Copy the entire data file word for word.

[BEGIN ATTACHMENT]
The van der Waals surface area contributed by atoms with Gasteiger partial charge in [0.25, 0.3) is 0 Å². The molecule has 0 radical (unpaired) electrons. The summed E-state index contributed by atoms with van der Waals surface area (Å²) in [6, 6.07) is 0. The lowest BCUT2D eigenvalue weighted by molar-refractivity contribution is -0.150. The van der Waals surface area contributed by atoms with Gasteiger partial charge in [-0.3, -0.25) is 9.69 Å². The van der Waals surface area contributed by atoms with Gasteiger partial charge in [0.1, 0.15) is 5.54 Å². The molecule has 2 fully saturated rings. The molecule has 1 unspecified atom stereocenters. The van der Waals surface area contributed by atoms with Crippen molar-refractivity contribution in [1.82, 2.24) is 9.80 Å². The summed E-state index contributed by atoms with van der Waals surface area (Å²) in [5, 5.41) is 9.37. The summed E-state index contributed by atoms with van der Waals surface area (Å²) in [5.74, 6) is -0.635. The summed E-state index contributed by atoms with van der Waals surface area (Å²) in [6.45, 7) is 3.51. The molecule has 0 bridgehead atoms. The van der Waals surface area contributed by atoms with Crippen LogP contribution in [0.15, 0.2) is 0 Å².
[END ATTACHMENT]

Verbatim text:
The van der Waals surface area contributed by atoms with Gasteiger partial charge in [0.25, 0.3) is 0 Å². The molecule has 0 radical (unpaired) electrons. The summed E-state index contributed by atoms with van der Waals surface area (Å²) in [6, 6.07) is 0. The lowest BCUT2D eigenvalue weighted by molar-refractivity contribution is -0.150. The van der Waals surface area contributed by atoms with Gasteiger partial charge in [-0.3, -0.25) is 9.69 Å². The van der Waals surface area contributed by atoms with Gasteiger partial charge in [0.1, 0.15) is 5.54 Å². The molecule has 2 fully saturated rings. The molecule has 1 unspecified atom stereocenters. The van der Waals surface area contributed by atoms with Crippen molar-refractivity contribution in [1.82, 2.24) is 9.80 Å². The summed E-state index contributed by atoms with van der Waals surface area (Å²) in [5, 5.41) is 9.37. The summed E-state index contributed by atoms with van der Waals surface area (Å²) in [5.74, 6) is -0.635. The summed E-state index contributed by atoms with van der Waals surface area (Å²) in [6.45, 7) is 3.51. The molecule has 0 bridgehead atoms. The van der Waals surface area contributed by atoms with Crippen LogP contribution in [0.15, 0.2) is 0 Å².